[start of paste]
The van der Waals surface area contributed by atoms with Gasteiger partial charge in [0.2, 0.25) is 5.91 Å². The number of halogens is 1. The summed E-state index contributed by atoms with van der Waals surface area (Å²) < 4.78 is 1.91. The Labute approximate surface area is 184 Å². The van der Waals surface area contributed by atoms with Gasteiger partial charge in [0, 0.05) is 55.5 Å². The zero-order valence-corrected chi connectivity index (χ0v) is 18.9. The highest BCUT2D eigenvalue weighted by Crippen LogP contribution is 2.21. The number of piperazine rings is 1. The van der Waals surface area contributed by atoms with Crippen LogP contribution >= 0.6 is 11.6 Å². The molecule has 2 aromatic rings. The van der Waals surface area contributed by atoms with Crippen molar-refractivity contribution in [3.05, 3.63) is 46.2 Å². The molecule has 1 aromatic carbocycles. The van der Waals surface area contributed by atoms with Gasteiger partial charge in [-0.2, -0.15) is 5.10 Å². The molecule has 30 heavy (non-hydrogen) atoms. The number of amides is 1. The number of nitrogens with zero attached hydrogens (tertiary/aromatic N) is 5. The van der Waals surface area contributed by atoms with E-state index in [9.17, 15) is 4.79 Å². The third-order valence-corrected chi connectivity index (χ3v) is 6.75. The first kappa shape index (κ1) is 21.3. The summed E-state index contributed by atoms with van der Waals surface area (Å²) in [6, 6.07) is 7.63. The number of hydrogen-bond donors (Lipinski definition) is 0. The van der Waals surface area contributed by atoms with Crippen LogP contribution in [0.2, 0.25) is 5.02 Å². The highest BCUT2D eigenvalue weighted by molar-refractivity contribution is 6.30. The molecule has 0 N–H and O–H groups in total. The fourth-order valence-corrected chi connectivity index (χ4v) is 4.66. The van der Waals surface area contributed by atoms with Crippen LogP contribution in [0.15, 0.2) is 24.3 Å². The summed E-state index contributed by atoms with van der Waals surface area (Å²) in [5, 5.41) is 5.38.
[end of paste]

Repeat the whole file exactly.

The van der Waals surface area contributed by atoms with Gasteiger partial charge in [0.2, 0.25) is 5.91 Å². The number of halogens is 1. The summed E-state index contributed by atoms with van der Waals surface area (Å²) < 4.78 is 1.91. The Labute approximate surface area is 184 Å². The van der Waals surface area contributed by atoms with Gasteiger partial charge in [0, 0.05) is 55.5 Å². The zero-order valence-corrected chi connectivity index (χ0v) is 18.9. The highest BCUT2D eigenvalue weighted by Crippen LogP contribution is 2.21. The number of piperazine rings is 1. The van der Waals surface area contributed by atoms with Crippen LogP contribution >= 0.6 is 11.6 Å². The molecule has 2 aromatic rings. The van der Waals surface area contributed by atoms with Crippen molar-refractivity contribution in [3.05, 3.63) is 46.2 Å². The molecule has 1 aromatic carbocycles. The van der Waals surface area contributed by atoms with Gasteiger partial charge in [-0.2, -0.15) is 5.10 Å². The molecule has 30 heavy (non-hydrogen) atoms. The number of amides is 1. The number of nitrogens with zero attached hydrogens (tertiary/aromatic N) is 5. The van der Waals surface area contributed by atoms with E-state index in [9.17, 15) is 4.79 Å². The third-order valence-corrected chi connectivity index (χ3v) is 6.75. The first kappa shape index (κ1) is 21.3. The summed E-state index contributed by atoms with van der Waals surface area (Å²) in [6, 6.07) is 7.63. The number of hydrogen-bond donors (Lipinski definition) is 0. The van der Waals surface area contributed by atoms with Crippen LogP contribution in [0.2, 0.25) is 5.02 Å². The highest BCUT2D eigenvalue weighted by molar-refractivity contribution is 6.30. The molecule has 0 N–H and O–H groups in total. The fourth-order valence-corrected chi connectivity index (χ4v) is 4.66. The van der Waals surface area contributed by atoms with Crippen LogP contribution in [0.15, 0.2) is 24.3 Å². The summed E-state index contributed by atoms with van der Waals surface area (Å²) in [5, 5.41) is 5.38.